The Sleep And Chronobiology laboratory at the University Of Colorado has developed a study that links sleep deprivation with weight gain and obesity. Participants that take part in studies at the laboratory live, eat, sleep and work there for up to two weeks at a time.  The research team monitors everything they do. During their stay at the laboratory, the participants are in a kind of isolation chamber and are cut off from the rest of the world. A special emphasis is put on how much food the participants consume during two different parts of the study. Every calorie is counted during the participant’s 2-week stay at the laboratory.

The laboratory at Colorado University is the creation of neuroscientist Dr. Ken Wright. Wright wanted to know if there were any other side effects of sleep deprivation besides a decision making impairment in the ventral medial prefrontal cortex. This impairment was discovered by Dr. Killgore in his sleep study. Wright wondered about another system disruption that is caused by sleep deprivation. It is a process that is controlled by the brain and its purpose is to regulate our appetite and how much we eat.

Wright became interested in this topic after considering facts about world population with regards to obesity. In a recent interview with CBC, he underlined several facts about obesity that was in relation to his study. He notes that 1.5 billion adults worldwide, 150 million school-age children and 43 million pre-school children struggle with being overweight and obese. Additionally, he notes that over half of the adult population is getting less than 7 hours of sleep per night.

In Wright’s sleep study, the participants are allowed to sleep 9 hours a night and eat as much as they want. In the second week, the participants are only allowed to sleep 5 hours, a drop of nearly 50% in sleep time. In the second week, the participants are also allowed to eat as much as they want. After a few days of sleep deprivation, the lack of sleep started to take its toll and all the participants started eating more.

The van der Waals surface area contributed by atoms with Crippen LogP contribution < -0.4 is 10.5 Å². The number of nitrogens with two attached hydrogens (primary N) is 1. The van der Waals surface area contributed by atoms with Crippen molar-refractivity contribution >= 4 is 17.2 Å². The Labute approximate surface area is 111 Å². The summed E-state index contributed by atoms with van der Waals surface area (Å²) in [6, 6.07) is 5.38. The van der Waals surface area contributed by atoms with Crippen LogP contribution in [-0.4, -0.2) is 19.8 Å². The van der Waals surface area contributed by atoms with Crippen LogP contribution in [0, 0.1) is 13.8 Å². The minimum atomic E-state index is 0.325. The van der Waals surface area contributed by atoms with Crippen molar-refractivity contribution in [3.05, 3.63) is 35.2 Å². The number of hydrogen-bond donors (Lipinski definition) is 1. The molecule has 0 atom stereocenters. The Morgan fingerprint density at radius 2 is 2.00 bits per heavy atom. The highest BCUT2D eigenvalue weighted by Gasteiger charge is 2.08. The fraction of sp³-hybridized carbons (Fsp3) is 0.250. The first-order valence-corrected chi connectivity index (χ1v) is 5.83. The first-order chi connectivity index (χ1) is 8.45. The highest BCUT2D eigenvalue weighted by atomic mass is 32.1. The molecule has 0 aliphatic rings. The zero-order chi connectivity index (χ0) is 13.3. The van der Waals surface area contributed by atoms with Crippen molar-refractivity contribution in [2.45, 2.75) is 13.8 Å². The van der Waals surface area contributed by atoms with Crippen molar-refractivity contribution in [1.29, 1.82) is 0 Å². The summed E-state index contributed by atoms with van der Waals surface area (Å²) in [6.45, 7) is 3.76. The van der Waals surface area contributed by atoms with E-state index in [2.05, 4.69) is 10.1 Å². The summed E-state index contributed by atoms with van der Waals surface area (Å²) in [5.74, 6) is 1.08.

The sleep-deprived participants not only ate more at meal times but also snacked a lot more throughout the lengthened day. The biggest increase in snacking came after dinner and the subjects in the study started to organize their eating into four meals instead of three. They maintained their snacking habits and snacked more than in the previous week.

Wright observed that after sleep deprivation, there was a huge impact on the two hormones that regulate the amount of food that we eat: ghrelin and leptin. Grehlin has often been called the “hunger hormone” and is responsible for signaling the brain that it is time to have a meal or a snack. Leptin tells the brain that the body has enough energy available from food. It also lets the brain know when it’s time to stop eating.

In the sleep-deprived state, the grehlin and leptin hormones still get sent to the brain but are not received in the same way as when the participants got 9 hours of sleep. The message is sent to the brain by the hormones, but it is not received.

In the past, getting a good amount of sleep was thought to promote increased alertness and cognitive performance. Thanks to the findings of Dr. Wright and the research team at Colorado University, we now know that when people sleep less, they eat more.

Sleep is something that people can easily sacrifice for things like studying, using electronic devices and going out late. People need to take into account the long-term consequences that sleep deprivation can lead to. The results from the Wright and Killgore experiments show that sleep regulates our weight and helps us make good decisions.  A full night of sleep paves the way for a balanced emotional state. Balanced emotions help guide you in making correct decisions.